We are particularly grateful to International Journal and SAGE for permission to reprint four articles: Michael Byers Cold Peace: Arctic Cooperation and Canadian Foreign Policy; Steffen Weber & Iulian Romanyshyn Breaking the Ice: The European Union and the Arctic; Stéphane Roussel & Jean-François Payette: The Other Sovereignties: Québec and the Arctic; and Mary Simon Canadian Inuit – Where we have been and where we are going that initially appeared in a two volume special issue on the Arctic in 2010 and 2011 (co-edited by John Erik Fossum and Stephane Roussel).

As the editors of this volume know well from their own experience, one of the striking features of ‘area studies’, but possibly especially so for Canadian Studies, is the way in which scholars from very different academic fields come together in close collaboration. In the ‘real world’ of the university campus, political scientists, literary critics, art historians, migration studies scholars, linguists, and students of indigenous societies and cultures all too easily carry out their research and their teaching in relative isolation from each other’s disciplines; but at Canadianist conferences and seminars, they find themselves speaking on the same platform, listening to the same speakers, eating and drinking at the same table, responding to the same writers and film-makers and musicians. Again and again, it is this multi-disciplinary (and social) character, and the cross-disciplinarity collaboration that this generates, which Canadianists will highlight as the distinctive joy of these networks. ← 9 | 10 →

Therein, too, lies the germ idea of this book. There are plenty of forums for the separate disciplines; genuinely cross-disciplinary forums are fewer, and harder to maintain, since unlike narrower dedicated mono-disciplinary forums, they do not feed as seamlessly into the intense promotion pathways of professional academic life. Yet for a sound and adequate understanding of a subject such as the Arctic, interdisciplinarity is crucial. Multi-disciplinarity is an important first step, where the different voices are each heard, but in parallel; genuine inter- or cross-disciplinarity is yet a greater challenge, where the voices engage in fruitful dialogue. We hope that in its own modest way this book can contribute to the furthering of that dialogue about the Arctic.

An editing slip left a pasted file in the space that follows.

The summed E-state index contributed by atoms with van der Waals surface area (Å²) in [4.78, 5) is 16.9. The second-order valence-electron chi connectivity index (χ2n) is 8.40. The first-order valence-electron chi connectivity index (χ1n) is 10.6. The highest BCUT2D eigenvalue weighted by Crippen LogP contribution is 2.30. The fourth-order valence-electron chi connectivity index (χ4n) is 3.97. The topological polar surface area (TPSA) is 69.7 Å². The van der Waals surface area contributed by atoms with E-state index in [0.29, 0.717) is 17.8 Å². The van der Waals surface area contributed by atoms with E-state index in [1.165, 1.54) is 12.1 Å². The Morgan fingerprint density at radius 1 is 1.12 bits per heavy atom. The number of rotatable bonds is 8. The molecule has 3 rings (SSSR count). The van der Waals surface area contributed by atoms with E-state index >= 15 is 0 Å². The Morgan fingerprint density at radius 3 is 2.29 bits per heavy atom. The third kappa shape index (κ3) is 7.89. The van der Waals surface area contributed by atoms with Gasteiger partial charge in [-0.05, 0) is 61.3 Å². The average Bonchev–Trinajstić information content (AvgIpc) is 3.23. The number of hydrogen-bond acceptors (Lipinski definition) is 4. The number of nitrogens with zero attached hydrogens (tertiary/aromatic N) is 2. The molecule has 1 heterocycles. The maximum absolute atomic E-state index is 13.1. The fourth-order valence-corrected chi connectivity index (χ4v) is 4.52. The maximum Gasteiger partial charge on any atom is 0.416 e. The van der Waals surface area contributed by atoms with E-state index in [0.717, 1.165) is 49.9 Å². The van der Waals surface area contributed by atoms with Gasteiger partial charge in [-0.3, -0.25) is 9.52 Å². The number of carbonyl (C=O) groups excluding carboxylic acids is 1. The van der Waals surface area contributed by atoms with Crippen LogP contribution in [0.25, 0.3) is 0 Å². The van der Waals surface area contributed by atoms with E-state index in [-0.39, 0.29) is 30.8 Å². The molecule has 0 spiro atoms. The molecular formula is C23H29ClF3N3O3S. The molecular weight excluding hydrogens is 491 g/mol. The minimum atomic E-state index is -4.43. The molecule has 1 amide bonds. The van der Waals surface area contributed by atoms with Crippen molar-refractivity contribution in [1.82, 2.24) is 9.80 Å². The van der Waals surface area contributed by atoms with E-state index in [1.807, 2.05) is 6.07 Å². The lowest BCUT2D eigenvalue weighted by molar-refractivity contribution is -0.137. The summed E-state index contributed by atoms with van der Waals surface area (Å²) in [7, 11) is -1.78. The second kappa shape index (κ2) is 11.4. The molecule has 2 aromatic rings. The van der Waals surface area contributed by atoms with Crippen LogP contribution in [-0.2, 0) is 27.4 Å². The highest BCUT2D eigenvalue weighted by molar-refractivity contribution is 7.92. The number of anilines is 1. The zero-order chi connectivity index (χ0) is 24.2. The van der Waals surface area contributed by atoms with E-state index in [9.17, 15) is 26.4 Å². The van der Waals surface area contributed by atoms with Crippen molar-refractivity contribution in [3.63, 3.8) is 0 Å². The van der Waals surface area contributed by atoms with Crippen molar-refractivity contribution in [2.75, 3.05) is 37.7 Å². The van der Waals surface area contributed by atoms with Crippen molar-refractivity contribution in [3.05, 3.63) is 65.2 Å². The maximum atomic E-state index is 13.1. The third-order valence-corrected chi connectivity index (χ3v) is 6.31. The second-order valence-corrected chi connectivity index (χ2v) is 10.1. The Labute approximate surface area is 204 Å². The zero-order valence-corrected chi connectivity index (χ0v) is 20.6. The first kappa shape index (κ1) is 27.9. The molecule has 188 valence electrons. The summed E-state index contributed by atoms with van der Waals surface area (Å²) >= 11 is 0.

Keith Battarbee, Turku
John Erik Fossum, Oslo
← 10 | 11 →


Contesting the Arctic


Formerly Senior Lecturer in English, and Coordinator, North American Studies program, University of Turku, Finland; former President, Nordic Association for Canadian Studies (NACS)

John Erik FOSSUM

Professor, ARENA Center for European Studies, University of Oslo; Vice President, Nordic Association for Canadian Studies (NACS)


Permission to use an updated version of this map, and a high-resolution image for printing purposes, has been kindly provided by the copyright-holders, the Norwegian Polar Institute.
← 11 | 12 →

1.  Nordicité: the Arctic as trope